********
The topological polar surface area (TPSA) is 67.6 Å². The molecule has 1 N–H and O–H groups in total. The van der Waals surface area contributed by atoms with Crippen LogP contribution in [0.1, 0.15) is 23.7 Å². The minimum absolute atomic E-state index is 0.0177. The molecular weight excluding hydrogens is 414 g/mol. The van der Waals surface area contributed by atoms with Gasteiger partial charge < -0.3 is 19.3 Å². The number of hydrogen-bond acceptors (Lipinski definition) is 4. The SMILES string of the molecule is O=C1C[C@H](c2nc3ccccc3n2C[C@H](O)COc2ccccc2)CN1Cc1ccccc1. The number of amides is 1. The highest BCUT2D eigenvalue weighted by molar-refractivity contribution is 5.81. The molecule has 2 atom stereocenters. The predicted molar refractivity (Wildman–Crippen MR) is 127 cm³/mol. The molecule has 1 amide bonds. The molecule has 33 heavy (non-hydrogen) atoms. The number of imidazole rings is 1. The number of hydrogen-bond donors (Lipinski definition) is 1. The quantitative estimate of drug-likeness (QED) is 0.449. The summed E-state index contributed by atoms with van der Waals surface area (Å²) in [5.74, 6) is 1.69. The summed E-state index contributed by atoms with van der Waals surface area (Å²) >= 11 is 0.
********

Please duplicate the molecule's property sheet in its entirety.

The topological polar surface area (TPSA) is 67.6 Å². The molecule has 1 N–H and O–H groups in total. The van der Waals surface area contributed by atoms with Crippen LogP contribution in [0.1, 0.15) is 23.7 Å². The minimum absolute atomic E-state index is 0.0177. The molecular weight excluding hydrogens is 414 g/mol. The van der Waals surface area contributed by atoms with Gasteiger partial charge < -0.3 is 19.3 Å². The number of hydrogen-bond acceptors (Lipinski definition) is 4. The SMILES string of the molecule is O=C1C[C@H](c2nc3ccccc3n2C[C@H](O)COc2ccccc2)CN1Cc1ccccc1. The number of amides is 1. The highest BCUT2D eigenvalue weighted by molar-refractivity contribution is 5.81. The molecule has 2 atom stereocenters. The predicted molar refractivity (Wildman–Crippen MR) is 127 cm³/mol. The molecule has 1 amide bonds. The molecule has 33 heavy (non-hydrogen) atoms. The number of imidazole rings is 1. The number of hydrogen-bond donors (Lipinski definition) is 1. The quantitative estimate of drug-likeness (QED) is 0.449. The summed E-state index contributed by atoms with van der Waals surface area (Å²) in [5.74, 6) is 1.69. The summed E-state index contributed by atoms with van der Waals surface area (Å²) >= 11 is 0.